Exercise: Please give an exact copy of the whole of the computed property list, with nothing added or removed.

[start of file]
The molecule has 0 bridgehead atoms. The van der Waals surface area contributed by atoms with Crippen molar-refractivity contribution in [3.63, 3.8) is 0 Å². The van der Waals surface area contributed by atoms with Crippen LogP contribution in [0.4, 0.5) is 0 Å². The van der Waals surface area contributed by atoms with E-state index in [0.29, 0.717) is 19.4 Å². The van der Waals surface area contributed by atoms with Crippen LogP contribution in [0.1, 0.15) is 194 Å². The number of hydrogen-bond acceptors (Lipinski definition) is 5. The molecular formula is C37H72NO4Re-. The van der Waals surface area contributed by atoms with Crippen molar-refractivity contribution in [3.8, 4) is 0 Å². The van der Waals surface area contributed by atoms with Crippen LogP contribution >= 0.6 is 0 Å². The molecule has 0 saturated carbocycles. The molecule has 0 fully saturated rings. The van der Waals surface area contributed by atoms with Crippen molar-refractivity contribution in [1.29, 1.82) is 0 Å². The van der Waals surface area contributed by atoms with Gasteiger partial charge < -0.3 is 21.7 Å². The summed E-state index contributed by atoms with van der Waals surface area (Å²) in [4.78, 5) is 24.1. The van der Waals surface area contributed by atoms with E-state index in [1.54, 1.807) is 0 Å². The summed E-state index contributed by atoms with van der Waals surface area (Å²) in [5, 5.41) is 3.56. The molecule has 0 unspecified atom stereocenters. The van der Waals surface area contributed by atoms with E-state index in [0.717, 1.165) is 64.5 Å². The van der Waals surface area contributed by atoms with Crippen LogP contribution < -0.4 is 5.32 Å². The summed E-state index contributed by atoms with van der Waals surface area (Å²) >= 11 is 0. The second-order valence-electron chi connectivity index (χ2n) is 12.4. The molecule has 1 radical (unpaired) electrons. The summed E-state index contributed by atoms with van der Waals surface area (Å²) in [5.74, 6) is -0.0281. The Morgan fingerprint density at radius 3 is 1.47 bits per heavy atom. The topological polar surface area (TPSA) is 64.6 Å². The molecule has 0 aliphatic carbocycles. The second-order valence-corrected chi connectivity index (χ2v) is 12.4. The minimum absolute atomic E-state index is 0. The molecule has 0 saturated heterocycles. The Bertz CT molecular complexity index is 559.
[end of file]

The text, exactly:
The molecule has 0 bridgehead atoms. The van der Waals surface area contributed by atoms with Crippen molar-refractivity contribution in [3.63, 3.8) is 0 Å². The van der Waals surface area contributed by atoms with Crippen LogP contribution in [0.4, 0.5) is 0 Å². The van der Waals surface area contributed by atoms with E-state index in [0.29, 0.717) is 19.4 Å². The van der Waals surface area contributed by atoms with Crippen LogP contribution in [0.1, 0.15) is 194 Å². The number of hydrogen-bond acceptors (Lipinski definition) is 5. The molecular formula is C37H72NO4Re-. The van der Waals surface area contributed by atoms with Crippen molar-refractivity contribution in [3.8, 4) is 0 Å². The van der Waals surface area contributed by atoms with Crippen LogP contribution >= 0.6 is 0 Å². The molecule has 0 saturated carbocycles. The molecule has 0 fully saturated rings. The van der Waals surface area contributed by atoms with Crippen molar-refractivity contribution in [1.29, 1.82) is 0 Å². The van der Waals surface area contributed by atoms with Gasteiger partial charge < -0.3 is 21.7 Å². The summed E-state index contributed by atoms with van der Waals surface area (Å²) in [4.78, 5) is 24.1. The van der Waals surface area contributed by atoms with E-state index in [1.54, 1.807) is 0 Å². The summed E-state index contributed by atoms with van der Waals surface area (Å²) in [5, 5.41) is 3.56. The molecule has 0 unspecified atom stereocenters. The van der Waals surface area contributed by atoms with E-state index in [0.717, 1.165) is 64.5 Å². The van der Waals surface area contributed by atoms with Crippen LogP contribution < -0.4 is 5.32 Å². The summed E-state index contributed by atoms with van der Waals surface area (Å²) >= 11 is 0. The second-order valence-electron chi connectivity index (χ2n) is 12.4. The molecule has 1 radical (unpaired) electrons. The summed E-state index contributed by atoms with van der Waals surface area (Å²) in [5.74, 6) is -0.0281. The Morgan fingerprint density at radius 3 is 1.47 bits per heavy atom. The topological polar surface area (TPSA) is 64.6 Å². The molecule has 0 aliphatic carbocycles. The second-order valence-corrected chi connectivity index (χ2v) is 12.4. The minimum absolute atomic E-state index is 0. The molecule has 0 saturated heterocycles. The Bertz CT molecular complexity index is 559.